Obesity as a socio-economic problem

Where we live has a direct impact on how we live, and we learn our behaviours from those around us, which may also explain why certain communities have particularly low rates of obesity and other lifestyle diseases. The Organisation for Economic Co-operation and Development (OECD and the World Health Organisation (WHO) are two global organisations collecting and analysing statistical data on population health.

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The OECD member countries with the highest rates of obesity (above 25%) are the UK, Finland, Australia, Canada, Portugal, Turkey, Hungary, New Zealand, Mexico and Chile, with the USA coming out on top with a staggering obesity rate of 40%. Countries in the middle group (10-25%) are all European. Those with the lowest rates of obesity (under 10%) are Italy, South Korea and Japan (OECD, 2017).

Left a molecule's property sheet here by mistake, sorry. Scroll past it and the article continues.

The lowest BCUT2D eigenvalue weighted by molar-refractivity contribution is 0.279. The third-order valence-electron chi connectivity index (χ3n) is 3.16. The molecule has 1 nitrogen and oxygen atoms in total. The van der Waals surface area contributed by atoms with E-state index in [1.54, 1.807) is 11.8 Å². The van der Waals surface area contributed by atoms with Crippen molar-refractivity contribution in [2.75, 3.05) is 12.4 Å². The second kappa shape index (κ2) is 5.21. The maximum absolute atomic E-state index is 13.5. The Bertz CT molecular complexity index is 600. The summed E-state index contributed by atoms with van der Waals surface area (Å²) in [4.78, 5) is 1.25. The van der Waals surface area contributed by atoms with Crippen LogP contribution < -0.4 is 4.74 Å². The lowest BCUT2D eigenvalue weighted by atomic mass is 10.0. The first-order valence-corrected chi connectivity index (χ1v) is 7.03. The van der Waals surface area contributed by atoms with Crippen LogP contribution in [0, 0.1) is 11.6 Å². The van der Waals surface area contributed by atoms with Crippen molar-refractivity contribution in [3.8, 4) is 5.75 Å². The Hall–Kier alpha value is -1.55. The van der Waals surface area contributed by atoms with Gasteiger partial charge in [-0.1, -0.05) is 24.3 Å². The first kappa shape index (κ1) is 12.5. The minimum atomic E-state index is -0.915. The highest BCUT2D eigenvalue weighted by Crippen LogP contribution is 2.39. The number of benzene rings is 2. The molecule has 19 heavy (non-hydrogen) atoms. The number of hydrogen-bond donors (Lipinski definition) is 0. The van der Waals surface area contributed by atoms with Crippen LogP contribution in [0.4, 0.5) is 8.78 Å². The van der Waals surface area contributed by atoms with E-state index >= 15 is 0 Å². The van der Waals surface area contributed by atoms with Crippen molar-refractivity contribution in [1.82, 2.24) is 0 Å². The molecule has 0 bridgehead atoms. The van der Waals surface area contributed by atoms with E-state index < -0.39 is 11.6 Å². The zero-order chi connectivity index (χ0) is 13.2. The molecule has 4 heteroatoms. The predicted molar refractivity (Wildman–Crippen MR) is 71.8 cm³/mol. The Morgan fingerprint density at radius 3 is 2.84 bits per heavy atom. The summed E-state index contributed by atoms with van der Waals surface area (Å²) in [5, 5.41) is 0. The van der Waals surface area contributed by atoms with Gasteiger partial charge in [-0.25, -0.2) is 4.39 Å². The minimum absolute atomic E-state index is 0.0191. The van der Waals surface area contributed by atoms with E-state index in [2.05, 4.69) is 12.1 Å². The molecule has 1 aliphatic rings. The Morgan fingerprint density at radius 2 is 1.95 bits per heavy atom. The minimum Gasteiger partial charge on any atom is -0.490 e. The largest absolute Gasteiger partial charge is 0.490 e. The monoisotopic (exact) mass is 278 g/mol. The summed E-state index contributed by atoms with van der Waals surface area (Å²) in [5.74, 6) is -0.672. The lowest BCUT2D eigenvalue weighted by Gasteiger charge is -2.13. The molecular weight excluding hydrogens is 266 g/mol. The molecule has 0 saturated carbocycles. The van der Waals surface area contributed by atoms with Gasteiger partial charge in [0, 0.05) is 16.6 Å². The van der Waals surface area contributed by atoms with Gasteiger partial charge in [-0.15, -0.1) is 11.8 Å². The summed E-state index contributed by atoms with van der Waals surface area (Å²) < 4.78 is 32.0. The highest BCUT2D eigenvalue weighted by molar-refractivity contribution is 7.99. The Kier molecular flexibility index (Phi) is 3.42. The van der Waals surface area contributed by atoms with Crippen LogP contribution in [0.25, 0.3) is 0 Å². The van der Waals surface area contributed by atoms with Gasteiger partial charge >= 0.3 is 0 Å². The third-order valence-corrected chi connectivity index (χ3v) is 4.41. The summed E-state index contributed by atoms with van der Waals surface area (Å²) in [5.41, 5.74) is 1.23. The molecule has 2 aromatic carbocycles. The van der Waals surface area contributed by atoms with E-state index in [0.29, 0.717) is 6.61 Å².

According to the latest OECD figures, obesity is a growing problem for developed countries that have unprecedented access to energy-dense foods.

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In developed countries such as Australia and the Pacific Islands (NHMRC, 2013b), Great Britain and Europe (Science Daily, 2018), and the USA (Hales et al., 2018), those who struggle to make ends meet are more likely to become obese. This is especially true for those living in the outer suburbs, or in rural or remote areas (NHMRC, 2013b). Differences in certain cultural and ethnic groups make them even more likely to become obese than others (Hales et al., 2018).

These ‘Social Determinants of Health’ make obesity a complex issue, with many factors beyond the control of the average person. But there is hope. Every one of us has the power to control at least one factor in our lives, and probably more.

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